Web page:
By Ross O’Keefe
For The Diamondback
Tampa Bay was in trouble. The Rays were down 4-2 in game four of the World Series against the Los Angeles Dodgers and trailing 2-1 in the best of seven set.
That is, until former Maryland second baseman Brandon Lowe stepped up to bat in the sixth inning. With one swing of the bat, he changed the course of the series, launching a three-run home run into left center.
Lowe had saved Tampa Bay from a near-unassailable 3-1 deficit, as they went on to win that game 8-7 — buoyed in part by his three-run blast.
Lowe’s game four antics weren’t enough for the Rays in the end. The Dodgers recovered, clinching the series in six games. But for Lowe, the homer was yet another reminder of just how far he has come: From injury setbacks in College Park to struggling at the plate in the playoffs, Lowe is no stranger to adversity.
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Coming into the baseball program as an all-state talent from Suffolk, Virginia, Lowe’s torn ACL right before the beginning of his freshman season forced him to redshirt. But he bounced back, making the all-ACC third team and tying for the team-lead in RBIs as a redshirt freshman.
He built on that season in 2015, starting all 66 games and helping Maryland advance to the NCAA Super Regional against Virginia. But in that series, injuries tormented Lowe again. He broke his fibula as he attempted to round first base, ending his final season as a Terp.
“I thought I could get to second,” Lowe told the Bowling Green Daily News. “I realized about a quarter of the way there that I would have been thrown out. I tried to stop. My right leg slid out and left leg stuck. It just folded my ankle up.”
Maryland lost that game, but Lowe was selected days later by the Rays in the third round of the MLB draft. There, Lowe fought his way to the top again, playing a few seasons in the minor leagues before Tampa Bay called him up for 43 games in 2018. In 2019, he became an All-Star. And this year, he was in the World Series.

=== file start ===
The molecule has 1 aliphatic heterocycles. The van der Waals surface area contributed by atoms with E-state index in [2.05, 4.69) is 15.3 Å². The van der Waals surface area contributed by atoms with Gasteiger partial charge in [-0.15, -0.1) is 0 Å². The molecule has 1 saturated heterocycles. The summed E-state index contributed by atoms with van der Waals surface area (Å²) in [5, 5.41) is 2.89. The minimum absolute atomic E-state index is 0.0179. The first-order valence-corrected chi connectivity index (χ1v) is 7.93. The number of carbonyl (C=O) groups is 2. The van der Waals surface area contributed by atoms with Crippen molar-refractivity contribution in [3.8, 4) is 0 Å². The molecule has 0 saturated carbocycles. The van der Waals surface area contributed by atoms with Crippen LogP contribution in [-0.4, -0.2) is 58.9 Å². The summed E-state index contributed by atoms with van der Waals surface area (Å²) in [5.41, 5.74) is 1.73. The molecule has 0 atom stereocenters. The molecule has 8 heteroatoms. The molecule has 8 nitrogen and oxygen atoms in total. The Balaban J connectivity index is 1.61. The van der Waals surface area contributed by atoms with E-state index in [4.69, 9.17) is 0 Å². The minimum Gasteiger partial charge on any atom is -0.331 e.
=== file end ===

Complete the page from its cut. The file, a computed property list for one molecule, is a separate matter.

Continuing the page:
“I know it’s really cool for our current players,” said Maryland baseball assistant coach Anthony Papio, who played with Lowe for three years. “It just validates the whole thing that they’re doing right now.”
Coach Rob Vaughn says he shares Papio’s excitement.
“[I am] just really excited for him,” Vaughn said. “He’s had kind of a scuffle through the postseason, but I’m excited to see him get after it.”
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Lowe wasn’t the only former Terp who suited up in the fall classic. The Dodgers’ lefty pitcher Adam Kolarek also played in College Park from 2008-2010, where he had a 5-6 record as a pitcher. The two faced off in a tense situation in game four, as Kolarek struck out Lowe on an 0-2 pitch in the eighth inning.
“[It] means a ton for our guys to be able to see guys that were in their shoes here and get a chance to do it at that level,” Vaughn said.
Before making his World Series debut, Lowe posted a .269 batting average with 37 RBIs and 14 home runs in 56 regular season games. But he struggled in the postseason. His batting average dropped to .131 with five RBIs and three home runs in 16 games prior to game three — with most of his run-generating production coming in the World Series.
Lowe needed a spark, and it seems his work ethic gave him one.
And although Lowe’s 2020 didn’t quite end in the confetti and champagne he likely hoped for, his journey — from injury-plagued Terp to MLB All-Star — is a testament to his grit and determination.
They’re the same qualities Lowe showed while at Bob “Turtle” Smith Stadium.
“He’s just a very, very, very, diligent worker,” Papio said. “That guy really works at his craft.”